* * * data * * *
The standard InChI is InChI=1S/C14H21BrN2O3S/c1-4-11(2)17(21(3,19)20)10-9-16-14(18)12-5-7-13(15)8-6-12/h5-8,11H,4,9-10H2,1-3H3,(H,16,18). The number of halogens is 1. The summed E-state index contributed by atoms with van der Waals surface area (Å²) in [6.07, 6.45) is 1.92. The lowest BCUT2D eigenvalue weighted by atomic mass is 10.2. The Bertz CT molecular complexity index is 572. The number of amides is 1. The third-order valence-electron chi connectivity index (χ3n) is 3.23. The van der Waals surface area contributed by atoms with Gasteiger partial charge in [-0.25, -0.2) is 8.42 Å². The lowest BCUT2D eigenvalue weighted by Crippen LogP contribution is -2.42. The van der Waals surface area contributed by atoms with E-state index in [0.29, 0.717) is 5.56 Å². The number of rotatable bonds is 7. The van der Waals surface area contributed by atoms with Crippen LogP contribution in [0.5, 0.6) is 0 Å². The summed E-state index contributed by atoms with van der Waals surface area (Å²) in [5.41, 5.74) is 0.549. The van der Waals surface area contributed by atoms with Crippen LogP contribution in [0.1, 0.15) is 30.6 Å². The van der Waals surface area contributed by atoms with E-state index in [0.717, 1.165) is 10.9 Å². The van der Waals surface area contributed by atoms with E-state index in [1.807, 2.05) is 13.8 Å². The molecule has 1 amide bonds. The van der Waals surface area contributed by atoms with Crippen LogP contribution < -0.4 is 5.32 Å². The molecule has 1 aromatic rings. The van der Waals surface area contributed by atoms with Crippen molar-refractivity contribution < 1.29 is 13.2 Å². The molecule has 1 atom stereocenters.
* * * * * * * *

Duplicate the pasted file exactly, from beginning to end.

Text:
The standard InChI is InChI=1S/C14H21BrN2O3S/c1-4-11(2)17(21(3,19)20)10-9-16-14(18)12-5-7-13(15)8-6-12/h5-8,11H,4,9-10H2,1-3H3,(H,16,18). The number of halogens is 1. The summed E-state index contributed by atoms with van der Waals surface area (Å²) in [6.07, 6.45) is 1.92. The lowest BCUT2D eigenvalue weighted by atomic mass is 10.2. The Bertz CT molecular complexity index is 572. The number of amides is 1. The third-order valence-electron chi connectivity index (χ3n) is 3.23. The van der Waals surface area contributed by atoms with Gasteiger partial charge in [-0.25, -0.2) is 8.42 Å². The lowest BCUT2D eigenvalue weighted by Crippen LogP contribution is -2.42. The van der Waals surface area contributed by atoms with E-state index in [0.29, 0.717) is 5.56 Å². The number of rotatable bonds is 7. The van der Waals surface area contributed by atoms with Crippen LogP contribution in [0.5, 0.6) is 0 Å². The summed E-state index contributed by atoms with van der Waals surface area (Å²) in [5.41, 5.74) is 0.549. The van der Waals surface area contributed by atoms with Crippen LogP contribution in [0.1, 0.15) is 30.6 Å². The van der Waals surface area contributed by atoms with E-state index in [0.717, 1.165) is 10.9 Å². The van der Waals surface area contributed by atoms with E-state index in [1.807, 2.05) is 13.8 Å². The molecule has 1 amide bonds. The van der Waals surface area contributed by atoms with Crippen LogP contribution < -0.4 is 5.32 Å². The molecule has 1 aromatic rings. The van der Waals surface area contributed by atoms with Crippen molar-refractivity contribution < 1.29 is 13.2 Å². The molecule has 1 atom stereocenters.